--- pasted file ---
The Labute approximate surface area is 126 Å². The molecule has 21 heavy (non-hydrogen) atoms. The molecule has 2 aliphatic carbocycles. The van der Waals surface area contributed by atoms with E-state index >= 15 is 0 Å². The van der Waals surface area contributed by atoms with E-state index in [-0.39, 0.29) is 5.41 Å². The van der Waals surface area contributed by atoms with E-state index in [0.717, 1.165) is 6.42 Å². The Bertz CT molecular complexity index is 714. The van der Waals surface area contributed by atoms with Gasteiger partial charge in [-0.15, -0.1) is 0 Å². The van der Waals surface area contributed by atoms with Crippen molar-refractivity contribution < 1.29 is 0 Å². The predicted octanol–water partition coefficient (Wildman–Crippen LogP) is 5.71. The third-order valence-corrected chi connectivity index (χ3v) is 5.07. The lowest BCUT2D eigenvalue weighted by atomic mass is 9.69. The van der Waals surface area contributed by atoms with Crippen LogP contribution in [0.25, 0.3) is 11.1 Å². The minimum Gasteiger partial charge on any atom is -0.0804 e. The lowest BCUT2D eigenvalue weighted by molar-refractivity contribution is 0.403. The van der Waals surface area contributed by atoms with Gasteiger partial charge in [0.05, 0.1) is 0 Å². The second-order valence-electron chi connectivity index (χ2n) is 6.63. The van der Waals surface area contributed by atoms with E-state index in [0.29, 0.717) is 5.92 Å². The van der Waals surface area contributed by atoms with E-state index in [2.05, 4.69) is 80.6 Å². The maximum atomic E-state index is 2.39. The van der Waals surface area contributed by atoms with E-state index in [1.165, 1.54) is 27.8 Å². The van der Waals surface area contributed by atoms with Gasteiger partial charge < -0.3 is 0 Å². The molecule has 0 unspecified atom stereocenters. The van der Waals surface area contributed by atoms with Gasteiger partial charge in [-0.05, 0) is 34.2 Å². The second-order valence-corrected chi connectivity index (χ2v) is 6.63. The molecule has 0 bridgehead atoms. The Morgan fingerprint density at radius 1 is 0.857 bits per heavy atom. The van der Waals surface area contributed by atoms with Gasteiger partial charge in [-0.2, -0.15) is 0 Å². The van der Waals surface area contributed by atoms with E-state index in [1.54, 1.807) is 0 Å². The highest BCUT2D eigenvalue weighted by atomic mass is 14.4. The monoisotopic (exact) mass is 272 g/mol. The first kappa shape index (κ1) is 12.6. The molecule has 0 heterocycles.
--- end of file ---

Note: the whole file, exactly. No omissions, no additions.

The Labute approximate surface area is 126 Å². The molecule has 21 heavy (non-hydrogen) atoms. The molecule has 2 aliphatic carbocycles. The van der Waals surface area contributed by atoms with E-state index >= 15 is 0 Å². The van der Waals surface area contributed by atoms with E-state index in [-0.39, 0.29) is 5.41 Å². The van der Waals surface area contributed by atoms with E-state index in [0.717, 1.165) is 6.42 Å². The Bertz CT molecular complexity index is 714. The van der Waals surface area contributed by atoms with Gasteiger partial charge in [-0.15, -0.1) is 0 Å². The van der Waals surface area contributed by atoms with Crippen molar-refractivity contribution < 1.29 is 0 Å². The predicted octanol–water partition coefficient (Wildman–Crippen LogP) is 5.71. The third-order valence-corrected chi connectivity index (χ3v) is 5.07. The lowest BCUT2D eigenvalue weighted by atomic mass is 9.69. The van der Waals surface area contributed by atoms with Crippen LogP contribution in [0.25, 0.3) is 11.1 Å². The minimum Gasteiger partial charge on any atom is -0.0804 e. The lowest BCUT2D eigenvalue weighted by molar-refractivity contribution is 0.403. The van der Waals surface area contributed by atoms with Gasteiger partial charge in [0.05, 0.1) is 0 Å². The second-order valence-electron chi connectivity index (χ2n) is 6.63. The van der Waals surface area contributed by atoms with E-state index in [0.29, 0.717) is 5.92 Å². The van der Waals surface area contributed by atoms with E-state index in [2.05, 4.69) is 80.6 Å². The maximum atomic E-state index is 2.39. The van der Waals surface area contributed by atoms with E-state index in [1.165, 1.54) is 27.8 Å². The van der Waals surface area contributed by atoms with Gasteiger partial charge < -0.3 is 0 Å². The molecule has 0 unspecified atom stereocenters. The van der Waals surface area contributed by atoms with Gasteiger partial charge in [-0.05, 0) is 34.2 Å². The second-order valence-corrected chi connectivity index (χ2v) is 6.63. The molecule has 0 bridgehead atoms. The Morgan fingerprint density at radius 1 is 0.857 bits per heavy atom. The van der Waals surface area contributed by atoms with Gasteiger partial charge in [-0.2, -0.15) is 0 Å². The van der Waals surface area contributed by atoms with E-state index in [1.54, 1.807) is 0 Å². The highest BCUT2D eigenvalue weighted by atomic mass is 14.4. The monoisotopic (exact) mass is 272 g/mol. The first kappa shape index (κ1) is 12.6. The molecule has 0 heterocycles.